This past September my daughter started kindergarten, and her first semester she got in trouble for pinching faces. Although it was more like smushing. Hurting others was not her intent. It's how she shows she loves you. Her love hurts.

Clearly not thinking it through, I sat her down and told her she could do it to me, and only me, not her friends. So now she smushes my face morning and night. When I had dental work, I told her to stop. Her response: But then where can I hurt you, Mommy?

More than the constant physical contact, sometimes it's her invasion of my mental landscape with her constant talking and questioning.

I'd ask my mother if I was like that, but I can't get a word in edgewise with her either. Maybe the chatting gene skips a generation. There are times I want to say to both of them: How about we sit in quiet contemplation?

Maybe the need for solitude skips a generation too. Curiously, my mother also talks to me when I'm in the bathroom. At least she stays outside the door.

My mother grew up in a big Italian family all living within feet of each other. As for my Irish father, his nuclear family was estranged from his extended family.

Therefore my mother and father grew up with different experiences of domestic togetherness. Mom favored big family gatherings; Dad -- a man who respected professional distance -- preferred to stand by himself in the kitchen in his boxers eating dry wheat toast chased with a Manhattan.

These two people had two children, my sister and me, and this foursome was what I grew up with.

Then I married a man with a large, mostly Italian family, including six nieces and nephews, and was instantly immersed in my mother's ideal. But it was one I hadn't experienced firsthand.

I was shell-shocked at first. So much noise! So many birthdays! So many feelings and opinions!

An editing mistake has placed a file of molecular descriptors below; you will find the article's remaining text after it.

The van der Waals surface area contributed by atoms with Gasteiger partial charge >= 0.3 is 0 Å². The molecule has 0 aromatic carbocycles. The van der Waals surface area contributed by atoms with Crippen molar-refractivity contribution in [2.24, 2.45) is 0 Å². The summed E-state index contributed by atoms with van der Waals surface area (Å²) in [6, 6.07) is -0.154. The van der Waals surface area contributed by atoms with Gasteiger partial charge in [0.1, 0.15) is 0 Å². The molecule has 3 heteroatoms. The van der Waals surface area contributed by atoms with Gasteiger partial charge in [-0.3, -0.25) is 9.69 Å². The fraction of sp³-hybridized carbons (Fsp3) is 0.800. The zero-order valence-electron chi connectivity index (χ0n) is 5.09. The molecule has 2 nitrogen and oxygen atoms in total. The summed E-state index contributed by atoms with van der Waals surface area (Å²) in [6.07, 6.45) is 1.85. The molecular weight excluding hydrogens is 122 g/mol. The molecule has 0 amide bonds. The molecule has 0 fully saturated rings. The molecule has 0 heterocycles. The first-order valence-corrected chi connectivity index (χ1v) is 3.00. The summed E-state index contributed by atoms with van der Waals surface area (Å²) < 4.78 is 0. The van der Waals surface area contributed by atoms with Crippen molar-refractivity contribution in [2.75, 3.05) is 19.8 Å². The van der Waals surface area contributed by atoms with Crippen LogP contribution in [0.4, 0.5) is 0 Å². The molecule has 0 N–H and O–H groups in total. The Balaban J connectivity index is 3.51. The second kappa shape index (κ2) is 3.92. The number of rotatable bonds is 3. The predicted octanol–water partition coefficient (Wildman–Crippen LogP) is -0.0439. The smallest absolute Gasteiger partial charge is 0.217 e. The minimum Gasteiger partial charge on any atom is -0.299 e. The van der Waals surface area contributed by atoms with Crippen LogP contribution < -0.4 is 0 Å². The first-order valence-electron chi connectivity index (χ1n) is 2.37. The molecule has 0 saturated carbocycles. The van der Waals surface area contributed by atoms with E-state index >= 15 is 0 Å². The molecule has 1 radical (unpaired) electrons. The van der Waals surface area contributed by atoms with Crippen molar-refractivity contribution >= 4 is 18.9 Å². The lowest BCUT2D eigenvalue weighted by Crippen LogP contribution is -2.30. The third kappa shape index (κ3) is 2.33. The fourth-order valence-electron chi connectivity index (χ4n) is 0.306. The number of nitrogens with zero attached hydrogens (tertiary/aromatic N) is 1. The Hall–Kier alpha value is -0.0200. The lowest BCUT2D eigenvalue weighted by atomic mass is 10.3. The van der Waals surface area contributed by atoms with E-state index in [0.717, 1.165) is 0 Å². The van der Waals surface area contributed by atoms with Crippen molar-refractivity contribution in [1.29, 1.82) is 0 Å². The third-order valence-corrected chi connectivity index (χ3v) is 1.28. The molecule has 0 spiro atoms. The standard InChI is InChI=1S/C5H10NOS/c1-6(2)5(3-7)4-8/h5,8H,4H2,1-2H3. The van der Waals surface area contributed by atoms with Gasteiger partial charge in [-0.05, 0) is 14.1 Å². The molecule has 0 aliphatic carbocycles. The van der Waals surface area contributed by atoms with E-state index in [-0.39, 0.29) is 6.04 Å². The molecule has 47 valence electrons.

This was how it was supposed to be. What was wrong with me that I wanted to hide in a corner and rock back and forth? Couldn't we do Thanksgiving by e-mail? Exchange memos at Christmas?

It was becoming hard to maintain my professional distance.

Then, 10 years later, after everyone had given up on my husband and me having kids, we had my daughter. She's the youngest, and everyone dotes on her, so what's not to love? My daughter certainly can't find anything. And nothing makes her as happy as everyone being together.

She is the star, and she runs from adoring fan to adoring fan but no matter what, she always comes back to my corner and asks if we can "hold hands, and talk, and be best friends." At which point my professional distance crumbles and I say, "Of course."

So she sits on my lap and chats until finally, done, she places both hands on either side of my face and presses as hard as she can, taking my breath away with her savage love.

It's then I recall the wise words someone once said to me: Kids is fun.

This post was one of four winners in the Term Paper of the Year competition at the 2016 BlogU Conference.